Global Community Meets at Fordham to Shape FutureContact: Megan Dowd
More than 150 community development leaders from more than 43 countries came together under one tent on the Rose Hill campus on Thursday, June 16, to share their homegrown success stories for improving the environment, human rights practices, health conditions and food sustainability—and to help shape the global policy.
“We at Fordham are enriched and ennobled by your presence,” said Joseph M. McShane, S.J., president of Fordham University, as he kicked off the three-day Community Commons conference. “We want to learn from you.”
Fordham University has teamed up with the United Nations Development Programme (UNDP) to host the forum, a precursor to the September U.N. Millennium Review Summit, during which heads of state from around the world will commit to a global development agenda for the next 10 years.
Among the conference participants is Gladman Chibememe, chairman of Chibememe Earth Healing Association (Chieha), an organization that won the UNDP Equator Initiative Prize for helping to reduce poverty and conserve biodiversity in Zimbabwe.
“We need the U.N. and member states and all governments to support all local initiatives grounded in local skills,” said Chibememe, who will address the General Assembly at U.N. headquarters in New York next week. “Local communities have the answer; they understand the environment and what is good for them.”
Elena Cocón, who has made political strides as an indigenous woman serving in local government in Guatemala, said she hopes to discuss issues of gender equality at the Community Commons.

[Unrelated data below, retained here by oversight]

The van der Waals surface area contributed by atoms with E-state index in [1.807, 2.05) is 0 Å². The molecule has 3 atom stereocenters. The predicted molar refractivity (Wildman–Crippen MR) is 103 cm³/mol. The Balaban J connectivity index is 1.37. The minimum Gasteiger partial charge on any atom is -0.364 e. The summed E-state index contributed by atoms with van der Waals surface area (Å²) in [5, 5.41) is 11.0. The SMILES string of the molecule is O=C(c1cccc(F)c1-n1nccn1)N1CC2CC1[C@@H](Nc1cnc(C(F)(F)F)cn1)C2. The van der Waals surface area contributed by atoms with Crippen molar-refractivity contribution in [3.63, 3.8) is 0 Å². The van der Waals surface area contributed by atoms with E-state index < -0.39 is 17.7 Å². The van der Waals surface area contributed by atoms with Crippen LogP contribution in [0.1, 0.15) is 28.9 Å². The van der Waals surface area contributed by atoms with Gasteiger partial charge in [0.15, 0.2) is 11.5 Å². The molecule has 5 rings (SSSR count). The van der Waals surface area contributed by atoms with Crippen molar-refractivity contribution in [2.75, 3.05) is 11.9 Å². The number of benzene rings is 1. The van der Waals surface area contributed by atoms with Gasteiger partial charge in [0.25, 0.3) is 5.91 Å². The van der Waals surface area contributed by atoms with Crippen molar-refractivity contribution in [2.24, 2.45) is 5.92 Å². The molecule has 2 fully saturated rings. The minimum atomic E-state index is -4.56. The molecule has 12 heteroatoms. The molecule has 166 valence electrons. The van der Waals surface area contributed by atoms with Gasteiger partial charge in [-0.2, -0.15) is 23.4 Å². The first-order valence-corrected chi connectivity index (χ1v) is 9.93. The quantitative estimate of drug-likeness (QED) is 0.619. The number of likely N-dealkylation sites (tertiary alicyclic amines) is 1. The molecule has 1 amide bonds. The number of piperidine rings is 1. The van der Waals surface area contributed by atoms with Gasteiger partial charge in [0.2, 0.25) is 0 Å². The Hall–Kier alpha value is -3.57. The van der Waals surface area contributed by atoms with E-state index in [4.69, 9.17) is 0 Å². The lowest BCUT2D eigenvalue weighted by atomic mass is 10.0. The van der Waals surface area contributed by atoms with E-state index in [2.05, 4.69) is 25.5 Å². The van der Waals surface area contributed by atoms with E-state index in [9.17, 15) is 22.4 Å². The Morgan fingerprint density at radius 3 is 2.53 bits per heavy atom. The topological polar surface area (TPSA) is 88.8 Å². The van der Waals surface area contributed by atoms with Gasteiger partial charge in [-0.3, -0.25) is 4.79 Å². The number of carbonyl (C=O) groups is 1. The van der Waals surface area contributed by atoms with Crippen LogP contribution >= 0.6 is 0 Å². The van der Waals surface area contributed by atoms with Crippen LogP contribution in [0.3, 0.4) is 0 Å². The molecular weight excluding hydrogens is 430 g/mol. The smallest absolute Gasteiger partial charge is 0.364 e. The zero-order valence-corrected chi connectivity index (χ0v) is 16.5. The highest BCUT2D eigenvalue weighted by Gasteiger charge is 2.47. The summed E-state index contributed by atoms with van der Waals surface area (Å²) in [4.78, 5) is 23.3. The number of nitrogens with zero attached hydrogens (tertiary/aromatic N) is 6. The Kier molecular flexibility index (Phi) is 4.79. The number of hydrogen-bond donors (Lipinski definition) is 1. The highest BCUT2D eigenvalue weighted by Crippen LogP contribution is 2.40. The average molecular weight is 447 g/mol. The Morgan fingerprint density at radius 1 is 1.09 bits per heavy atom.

“I hope that this will give us more attention, especially for women,” she said. “In order for women to improve our situation, we must work together.”
Other participants said that food safety and lack of clean water were issues that need more attention from international policy-makers.
The invitation-only conference is for development practitioners with grassroots experience, graduate students working with international communities on development issues, and development policy-makers.
“Fordham has a tremendous global communication outreach already in place,” said Nancy Gillis, a student in Fordham’s International Political Economy and Development master’s degree program who helped coordinate the conference. “It is part of our mission—the creation of leaders, leaders with heart.”
Community Commons participants will hold a press conference in the U.N. Press Briefing Room at U.N. Headquarters at 11:15 a.m. on Monday, June 20, to present their conclusions and put forth policy recommendations that will inform the Millennium Review Summit.
Founded in 1841, Fordham is the Jesuit University of New York, offering exceptional education distinguished by the Jesuit tradition to approximately 15,800 students in its five undergraduate colleges and its six graduate and professional schools. It has residential campuses in the Bronx, Manhattan and Tarrytown, and the Louis Calder Center Biological Field Station in Armonk, N.Y.